The defendant has excepted secondly to the denial of a motion, presented at the same time as the first, that on all the evidence a verdict be directed for the defendant. This motion was also denied rightly. There was evidence that the plaintiff had faithfully performed her promise to live with and care for her father as long as he lived, relying on his promise to leave her his entire property by will, which promise was unenforceable under the statute of frauds, G. L. (Ter. Ed.) c. 259, Section 5. She was accordingly entitled to recover under quantum meruit for the value of her services. Donovan v. Walsh, 238 Mass. 356 . Dixon v. Lamson, 242 Mass. 129 . Rizzo v. Cunningham, 303 Mass. 16 . "`Recovery is allowed . . . not as an indirect way of enforcing the contract . . . but on the ground that the refusal of the defendant to perform constitutes a failure of consideration,
and he is therefore bound to make the plaintiff whole . . .." Cromwell v. Norton, 193 Mass. 291 , 293." Dixon v. Lamson, 242 Mass. 129 , 137.
Other exceptions present for determination questions of law raised by the refusal to give rulings requested by the defendant. Requests 18, 19, 20 and 24 seek to limit the plaintiff's recovery to the value of her services rendered for personal care alone. There was no error in their denial. Much testimony was introduced as to the long and intimate relationship of the parties in their life on the farm. In Rizzo v. Cunningham, 303 Mass. 16 , 20, the court said, "If the meaning of words used by the parties to an alleged contract is doubtful, and extrinsic evidence is resorted to, . . . the case may go to the jury under instructions from the judge as to the legal result which follows from the meaning as found by the jury." The subject matter of these requests was submitted to the jury under adequate instructions.
Request 25 in reference to the alleged variance has already been considered.
By requests 26, 27, 28, 29 and 30 rulings are sought to the effect that differences and inconsistencies between the original declaration and an amended declaration may be considered by the jury and be subject to comment on the question of the plaintiff's credibility. These requests were properly denied. The pleadings in a case are not evidence at the trial. G. L. (Ter. Ed.) c. 231, Section 87. But see Clarke v. Taylor, 269 Mass. 335 , 336. The facts that an amended declaration has been filed and allowed and that it differs in its allegations from the original declaration are not subject to comment. Walcott v. Kimball, 13 Allen 460 . Phillips v. Smith, 110 Mass. 61 . Taft v. Fiske, 140 Mass. 250 . Demelman v. Burton, 176 Mass. 363 . Fellows, Gamage Co. Inc. v. Jackman, 296 Mass. 570 , 573.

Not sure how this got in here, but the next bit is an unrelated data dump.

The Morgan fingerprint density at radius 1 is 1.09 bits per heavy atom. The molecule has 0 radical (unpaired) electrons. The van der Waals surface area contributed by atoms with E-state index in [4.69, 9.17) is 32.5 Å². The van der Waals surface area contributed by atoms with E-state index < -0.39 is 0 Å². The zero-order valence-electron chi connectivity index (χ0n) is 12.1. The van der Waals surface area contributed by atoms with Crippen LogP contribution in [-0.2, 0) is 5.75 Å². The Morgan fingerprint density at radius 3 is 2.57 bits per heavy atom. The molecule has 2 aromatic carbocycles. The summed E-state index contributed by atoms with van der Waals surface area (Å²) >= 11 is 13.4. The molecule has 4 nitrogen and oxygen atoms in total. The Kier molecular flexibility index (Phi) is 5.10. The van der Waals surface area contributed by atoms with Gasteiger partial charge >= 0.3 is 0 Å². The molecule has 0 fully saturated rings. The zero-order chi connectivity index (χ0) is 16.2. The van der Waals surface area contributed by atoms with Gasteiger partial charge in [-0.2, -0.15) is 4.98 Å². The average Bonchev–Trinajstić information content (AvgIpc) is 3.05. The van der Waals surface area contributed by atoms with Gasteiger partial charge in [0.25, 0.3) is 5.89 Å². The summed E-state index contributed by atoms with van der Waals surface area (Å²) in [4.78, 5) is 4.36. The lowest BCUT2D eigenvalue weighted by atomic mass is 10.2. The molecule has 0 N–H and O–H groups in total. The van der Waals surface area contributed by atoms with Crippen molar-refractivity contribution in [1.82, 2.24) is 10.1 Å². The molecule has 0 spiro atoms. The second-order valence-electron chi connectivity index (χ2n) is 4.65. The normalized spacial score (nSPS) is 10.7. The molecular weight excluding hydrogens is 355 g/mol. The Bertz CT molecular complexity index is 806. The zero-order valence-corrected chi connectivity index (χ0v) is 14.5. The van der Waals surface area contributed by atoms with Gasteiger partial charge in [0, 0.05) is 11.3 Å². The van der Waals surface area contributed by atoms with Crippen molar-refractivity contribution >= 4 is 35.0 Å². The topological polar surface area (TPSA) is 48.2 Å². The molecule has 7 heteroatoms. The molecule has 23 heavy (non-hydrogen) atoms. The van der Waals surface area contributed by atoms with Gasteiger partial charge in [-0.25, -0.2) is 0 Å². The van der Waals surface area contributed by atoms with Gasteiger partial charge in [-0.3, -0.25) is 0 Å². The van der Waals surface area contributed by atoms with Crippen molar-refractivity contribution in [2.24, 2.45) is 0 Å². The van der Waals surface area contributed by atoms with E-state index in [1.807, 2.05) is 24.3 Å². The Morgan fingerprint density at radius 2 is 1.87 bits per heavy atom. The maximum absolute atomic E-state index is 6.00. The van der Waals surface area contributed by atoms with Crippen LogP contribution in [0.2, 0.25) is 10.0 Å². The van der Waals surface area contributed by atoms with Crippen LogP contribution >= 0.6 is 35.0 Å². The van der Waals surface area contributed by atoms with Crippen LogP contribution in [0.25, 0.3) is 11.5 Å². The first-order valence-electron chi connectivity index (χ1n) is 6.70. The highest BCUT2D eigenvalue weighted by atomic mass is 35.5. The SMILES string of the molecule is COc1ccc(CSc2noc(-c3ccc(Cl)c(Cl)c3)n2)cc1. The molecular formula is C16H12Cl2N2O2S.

Requests 31, 32, 33, 34, 35 and 36 refer to the defendant's contention that the residuary legacy to the plaintiff in her father's will constituted part performance of the testator's obligation and that by her failure to reject it she is barred in whole or in part from recovery. "It is the general rule in this Commonwealth that where there is no statement
in the will that the legacy is in payment of a debt in whole or in part, the testamentary gift is to be regarded as a benefaction and not as payment of the debt." Rizzo v. Cunningham, 303 Mass. 16 , 27, 28. The father's will amounted to a repudiation of his promise to the plaintiff, and there is nothing to indicate that he intended his bequest to her as payment in whole or in part for her services. By obtaining payment for her services the plaintiff will not "defeat, or in any way prevent the full effect and operation . . . of the will." Hyde v. Baldwin, 17 Pick. 303 , 308. Thurlow v. Thurlow, 317 Mass. 126 . The doctrine of election, stated in Noyes v. Noyes, 233 Mass. 55 , on which the defendant relies, is not applicable. The plaintiff's residuary legacy will be diminished in the amount of her recovery in this action. There was no error in the refusal of the judge to grant these requests.
The last exception of the defendant to the denial of his motion for a new trial based on the usual three grounds has no merit. No abuse of discretion appears.